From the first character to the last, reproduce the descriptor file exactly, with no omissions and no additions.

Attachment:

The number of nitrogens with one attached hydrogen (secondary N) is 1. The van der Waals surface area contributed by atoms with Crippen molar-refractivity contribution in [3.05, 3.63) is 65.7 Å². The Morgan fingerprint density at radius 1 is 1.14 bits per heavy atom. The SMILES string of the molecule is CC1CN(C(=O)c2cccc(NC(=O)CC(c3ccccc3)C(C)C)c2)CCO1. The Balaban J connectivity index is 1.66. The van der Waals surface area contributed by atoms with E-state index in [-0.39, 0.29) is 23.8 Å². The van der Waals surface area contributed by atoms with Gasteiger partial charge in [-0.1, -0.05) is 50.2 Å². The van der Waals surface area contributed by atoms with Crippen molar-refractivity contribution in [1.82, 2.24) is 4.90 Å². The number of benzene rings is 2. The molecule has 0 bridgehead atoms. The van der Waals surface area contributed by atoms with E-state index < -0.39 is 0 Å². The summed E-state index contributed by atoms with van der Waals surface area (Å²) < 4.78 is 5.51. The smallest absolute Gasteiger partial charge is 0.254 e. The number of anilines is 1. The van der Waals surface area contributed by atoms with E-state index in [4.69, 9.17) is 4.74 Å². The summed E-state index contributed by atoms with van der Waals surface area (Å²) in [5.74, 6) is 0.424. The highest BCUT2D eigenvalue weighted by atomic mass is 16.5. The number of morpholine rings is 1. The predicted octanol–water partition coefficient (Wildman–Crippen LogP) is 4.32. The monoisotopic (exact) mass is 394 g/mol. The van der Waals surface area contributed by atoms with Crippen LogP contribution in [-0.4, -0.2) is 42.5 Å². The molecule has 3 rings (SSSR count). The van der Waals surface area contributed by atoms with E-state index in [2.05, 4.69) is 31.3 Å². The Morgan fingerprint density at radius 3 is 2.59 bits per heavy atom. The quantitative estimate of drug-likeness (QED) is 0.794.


The number of nitrogens with one attached hydrogen (secondary N) is 1. The van der Waals surface area contributed by atoms with Crippen molar-refractivity contribution in [3.05, 3.63) is 65.7 Å². The Morgan fingerprint density at radius 1 is 1.14 bits per heavy atom. The SMILES string of the molecule is CC1CN(C(=O)c2cccc(NC(=O)CC(c3ccccc3)C(C)C)c2)CCO1. The Balaban J connectivity index is 1.66. The van der Waals surface area contributed by atoms with E-state index in [-0.39, 0.29) is 23.8 Å². The van der Waals surface area contributed by atoms with Gasteiger partial charge in [-0.1, -0.05) is 50.2 Å². The van der Waals surface area contributed by atoms with Crippen molar-refractivity contribution in [1.82, 2.24) is 4.90 Å². The number of benzene rings is 2. The molecule has 0 bridgehead atoms. The van der Waals surface area contributed by atoms with E-state index < -0.39 is 0 Å². The summed E-state index contributed by atoms with van der Waals surface area (Å²) < 4.78 is 5.51. The smallest absolute Gasteiger partial charge is 0.254 e. The number of anilines is 1. The van der Waals surface area contributed by atoms with E-state index in [4.69, 9.17) is 4.74 Å². The summed E-state index contributed by atoms with van der Waals surface area (Å²) in [5.74, 6) is 0.424. The highest BCUT2D eigenvalue weighted by atomic mass is 16.5. The number of morpholine rings is 1. The predicted octanol–water partition coefficient (Wildman–Crippen LogP) is 4.32. The monoisotopic (exact) mass is 394 g/mol. The van der Waals surface area contributed by atoms with Crippen LogP contribution in [-0.4, -0.2) is 42.5 Å². The molecule has 3 rings (SSSR count). The van der Waals surface area contributed by atoms with E-state index in [2.05, 4.69) is 31.3 Å². The Morgan fingerprint density at radius 3 is 2.59 bits per heavy atom. The quantitative estimate of drug-likeness (QED) is 0.794.